New Jersey fantasy sports legislation has claimed its first victim.
On Aug. 22, Attorney General Gurbir S. Grewal and the Division of Consumer Affairs declared Minneapolis-based SportsHub had consented to pay a $30,000 penalty for unlawfully running a fantasy sports website from the nation.
SportsHub now has a license to operate fantasy sports games in NJ. It was accepting clients for most of 2018 from NJ it did not and was needed to at the 25, though.
In reality, SportsHub failed to apply for a license until more than a year after NJ handed the 2017 Fantasy Sports Act and near seven weeks after the Feb. 6, 2018 deadline to apply for a permit or cease working from the nation.
SportsHub operates various fantasy sports competitions under the brand names:
More than only the fact SportsHub failed business in NJ was actually shown by an NJ Division of Consumer Affairs investigation.
The investigation also revealed SportsHub failed to disclose a few things to customers, such as:
The investigation demonstrated SportsHub violated the Consumer Fraud Act in various ways.
By neglecting to disclose it stocks its customers‘ private information for advertising purposes without consent. Second, by falsely advertising on its own Leaguesafe online payment method website that it is“the sole fantasy sports consumer protection service in the world.“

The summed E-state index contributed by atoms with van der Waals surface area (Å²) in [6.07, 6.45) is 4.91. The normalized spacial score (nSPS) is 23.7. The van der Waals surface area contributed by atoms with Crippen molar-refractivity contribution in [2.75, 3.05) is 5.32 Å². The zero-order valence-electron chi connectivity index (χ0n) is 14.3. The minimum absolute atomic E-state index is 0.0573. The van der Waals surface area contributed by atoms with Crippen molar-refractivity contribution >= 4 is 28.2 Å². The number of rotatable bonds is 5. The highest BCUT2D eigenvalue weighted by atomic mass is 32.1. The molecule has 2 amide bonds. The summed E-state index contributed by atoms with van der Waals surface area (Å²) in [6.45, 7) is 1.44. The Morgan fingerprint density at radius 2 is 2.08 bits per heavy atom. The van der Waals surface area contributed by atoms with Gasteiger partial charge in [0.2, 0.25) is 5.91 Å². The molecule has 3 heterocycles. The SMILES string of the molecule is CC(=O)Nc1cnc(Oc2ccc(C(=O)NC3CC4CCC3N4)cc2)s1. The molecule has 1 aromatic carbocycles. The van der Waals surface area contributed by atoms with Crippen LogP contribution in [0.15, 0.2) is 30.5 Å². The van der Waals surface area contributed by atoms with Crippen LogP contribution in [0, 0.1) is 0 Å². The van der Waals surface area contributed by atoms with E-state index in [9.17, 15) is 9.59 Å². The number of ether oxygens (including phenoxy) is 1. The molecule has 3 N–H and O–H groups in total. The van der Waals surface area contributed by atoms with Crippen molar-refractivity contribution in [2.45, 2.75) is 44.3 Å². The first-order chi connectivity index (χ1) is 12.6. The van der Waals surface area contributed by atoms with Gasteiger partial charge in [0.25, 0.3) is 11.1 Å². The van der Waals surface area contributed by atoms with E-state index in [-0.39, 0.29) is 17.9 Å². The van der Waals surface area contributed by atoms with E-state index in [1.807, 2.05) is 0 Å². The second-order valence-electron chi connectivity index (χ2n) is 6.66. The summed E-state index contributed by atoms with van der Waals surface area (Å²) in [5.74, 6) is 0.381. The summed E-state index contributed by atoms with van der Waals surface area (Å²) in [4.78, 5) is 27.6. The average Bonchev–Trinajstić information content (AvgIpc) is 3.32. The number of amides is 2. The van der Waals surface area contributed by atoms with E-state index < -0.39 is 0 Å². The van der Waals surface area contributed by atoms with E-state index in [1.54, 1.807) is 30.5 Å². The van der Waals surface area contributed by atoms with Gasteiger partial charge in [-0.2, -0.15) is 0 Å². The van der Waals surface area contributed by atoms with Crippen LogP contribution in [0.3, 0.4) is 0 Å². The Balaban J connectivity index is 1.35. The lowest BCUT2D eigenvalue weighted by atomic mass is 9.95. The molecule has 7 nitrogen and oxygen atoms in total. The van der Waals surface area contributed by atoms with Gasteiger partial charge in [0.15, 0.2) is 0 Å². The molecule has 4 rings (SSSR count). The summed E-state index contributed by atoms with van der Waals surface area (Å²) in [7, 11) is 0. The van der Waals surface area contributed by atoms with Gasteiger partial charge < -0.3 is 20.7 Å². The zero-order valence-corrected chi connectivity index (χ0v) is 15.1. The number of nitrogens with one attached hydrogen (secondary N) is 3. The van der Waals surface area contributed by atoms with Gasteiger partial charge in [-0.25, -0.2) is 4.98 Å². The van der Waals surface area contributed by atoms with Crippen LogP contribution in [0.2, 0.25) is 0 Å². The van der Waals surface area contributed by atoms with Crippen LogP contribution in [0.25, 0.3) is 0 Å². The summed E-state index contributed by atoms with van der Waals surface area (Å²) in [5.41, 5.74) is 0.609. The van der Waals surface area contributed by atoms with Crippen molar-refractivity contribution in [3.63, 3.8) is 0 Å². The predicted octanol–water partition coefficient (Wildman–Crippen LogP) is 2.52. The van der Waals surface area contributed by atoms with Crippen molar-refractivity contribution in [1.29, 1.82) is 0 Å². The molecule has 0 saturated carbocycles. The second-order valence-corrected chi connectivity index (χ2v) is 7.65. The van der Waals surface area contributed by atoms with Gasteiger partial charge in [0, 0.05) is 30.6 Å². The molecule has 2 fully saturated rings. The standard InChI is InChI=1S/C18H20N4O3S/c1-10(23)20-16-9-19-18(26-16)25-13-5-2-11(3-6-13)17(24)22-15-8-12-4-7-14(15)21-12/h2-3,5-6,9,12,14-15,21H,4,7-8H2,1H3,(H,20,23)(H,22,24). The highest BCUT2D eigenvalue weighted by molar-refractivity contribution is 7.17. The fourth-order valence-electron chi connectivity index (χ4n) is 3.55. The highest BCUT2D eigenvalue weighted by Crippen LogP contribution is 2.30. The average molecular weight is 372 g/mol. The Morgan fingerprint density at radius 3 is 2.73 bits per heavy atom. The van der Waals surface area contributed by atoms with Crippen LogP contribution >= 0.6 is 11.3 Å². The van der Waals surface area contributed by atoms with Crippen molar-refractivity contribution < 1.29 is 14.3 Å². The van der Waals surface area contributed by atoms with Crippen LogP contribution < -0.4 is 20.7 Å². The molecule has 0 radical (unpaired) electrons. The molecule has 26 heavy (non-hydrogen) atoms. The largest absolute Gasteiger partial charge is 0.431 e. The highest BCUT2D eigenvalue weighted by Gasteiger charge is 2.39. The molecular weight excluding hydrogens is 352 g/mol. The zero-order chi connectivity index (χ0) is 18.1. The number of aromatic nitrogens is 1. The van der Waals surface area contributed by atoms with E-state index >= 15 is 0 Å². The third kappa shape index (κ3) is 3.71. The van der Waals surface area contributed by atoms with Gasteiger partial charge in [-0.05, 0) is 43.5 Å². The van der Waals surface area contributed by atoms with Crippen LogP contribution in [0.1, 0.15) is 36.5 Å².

The Consumer Affairs division discovered Leaguesafe was keeping two separate Privacy Policy and Terms and Conditions. This made it confusing for consumers to figure out which one they’d consented to when obtaining a SportsHub website.
SportsHub admitted to all wrongdoing, agreed to alter its business practices pay a $30,000 penalty, and to resolve the problems. The business agreed to comply with all NJ laws and regulations going forward.
Acting Director of the Division of Consumer Affairs Paul R. Rodr??guez stated NJ will continue to keep a close eye on SportsHub and all fantasy sports operators:
SportsHub is the first dream sports proprietor to be penalized under NJ’s Fantasy Sports Act. The 2017 statute controlled internet fantasy sports and legalized.
Fantasy sports is different from conventional single-game sports gambling in New Jersey. Fantasy sports players assemble teams made up of pro athletes and enter the groups in daily or season-long real-money competitions employing the athletes‘ personal statistics to maintain score. It operates in another world separate from NJ casinos that are internet .
Grewal explained the Fantasy Sports Act was developed to let users play and shield them from unscrupulous operators. He believes it is functioning:

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